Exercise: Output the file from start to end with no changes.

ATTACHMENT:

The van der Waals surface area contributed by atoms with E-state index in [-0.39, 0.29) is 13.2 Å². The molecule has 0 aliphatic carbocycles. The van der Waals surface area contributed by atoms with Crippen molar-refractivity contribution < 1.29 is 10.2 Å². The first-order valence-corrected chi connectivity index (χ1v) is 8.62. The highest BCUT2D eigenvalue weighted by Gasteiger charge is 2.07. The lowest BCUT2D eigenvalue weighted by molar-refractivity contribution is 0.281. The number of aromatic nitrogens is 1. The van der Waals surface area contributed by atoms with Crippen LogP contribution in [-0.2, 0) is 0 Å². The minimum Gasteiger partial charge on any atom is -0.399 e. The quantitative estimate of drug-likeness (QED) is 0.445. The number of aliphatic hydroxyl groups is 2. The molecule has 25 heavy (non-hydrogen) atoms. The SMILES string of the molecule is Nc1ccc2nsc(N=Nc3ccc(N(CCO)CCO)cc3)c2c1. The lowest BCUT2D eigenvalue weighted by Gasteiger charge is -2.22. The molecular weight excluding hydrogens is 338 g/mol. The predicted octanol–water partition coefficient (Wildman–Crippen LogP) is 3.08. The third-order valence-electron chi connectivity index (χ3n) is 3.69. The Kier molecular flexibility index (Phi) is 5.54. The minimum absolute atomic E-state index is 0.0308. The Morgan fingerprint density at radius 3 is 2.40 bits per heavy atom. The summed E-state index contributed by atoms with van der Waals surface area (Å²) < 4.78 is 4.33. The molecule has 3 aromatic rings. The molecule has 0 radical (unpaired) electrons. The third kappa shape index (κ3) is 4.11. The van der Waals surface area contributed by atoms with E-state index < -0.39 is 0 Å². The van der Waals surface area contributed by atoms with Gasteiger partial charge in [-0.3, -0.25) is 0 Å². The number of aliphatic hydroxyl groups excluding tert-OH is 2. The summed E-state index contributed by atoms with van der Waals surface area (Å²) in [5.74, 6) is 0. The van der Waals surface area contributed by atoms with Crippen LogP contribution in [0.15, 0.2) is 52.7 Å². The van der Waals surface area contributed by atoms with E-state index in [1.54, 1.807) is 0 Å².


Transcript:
The van der Waals surface area contributed by atoms with E-state index in [-0.39, 0.29) is 13.2 Å². The molecule has 0 aliphatic carbocycles. The van der Waals surface area contributed by atoms with Crippen molar-refractivity contribution < 1.29 is 10.2 Å². The first-order valence-corrected chi connectivity index (χ1v) is 8.62. The highest BCUT2D eigenvalue weighted by Gasteiger charge is 2.07. The lowest BCUT2D eigenvalue weighted by molar-refractivity contribution is 0.281. The number of aromatic nitrogens is 1. The van der Waals surface area contributed by atoms with Crippen LogP contribution in [-0.2, 0) is 0 Å². The minimum Gasteiger partial charge on any atom is -0.399 e. The quantitative estimate of drug-likeness (QED) is 0.445. The number of aliphatic hydroxyl groups is 2. The molecule has 25 heavy (non-hydrogen) atoms. The SMILES string of the molecule is Nc1ccc2nsc(N=Nc3ccc(N(CCO)CCO)cc3)c2c1. The lowest BCUT2D eigenvalue weighted by Gasteiger charge is -2.22. The molecular weight excluding hydrogens is 338 g/mol. The predicted octanol–water partition coefficient (Wildman–Crippen LogP) is 3.08. The third-order valence-electron chi connectivity index (χ3n) is 3.69. The Kier molecular flexibility index (Phi) is 5.54. The minimum absolute atomic E-state index is 0.0308. The Morgan fingerprint density at radius 3 is 2.40 bits per heavy atom. The summed E-state index contributed by atoms with van der Waals surface area (Å²) < 4.78 is 4.33. The molecule has 3 aromatic rings. The molecule has 0 radical (unpaired) electrons. The third kappa shape index (κ3) is 4.11. The van der Waals surface area contributed by atoms with E-state index < -0.39 is 0 Å². The van der Waals surface area contributed by atoms with Gasteiger partial charge in [-0.3, -0.25) is 0 Å². The number of aliphatic hydroxyl groups excluding tert-OH is 2. The summed E-state index contributed by atoms with van der Waals surface area (Å²) in [5.74, 6) is 0. The van der Waals surface area contributed by atoms with Crippen LogP contribution in [0.15, 0.2) is 52.7 Å². The van der Waals surface area contributed by atoms with E-state index in [1.54, 1.807) is 0 Å².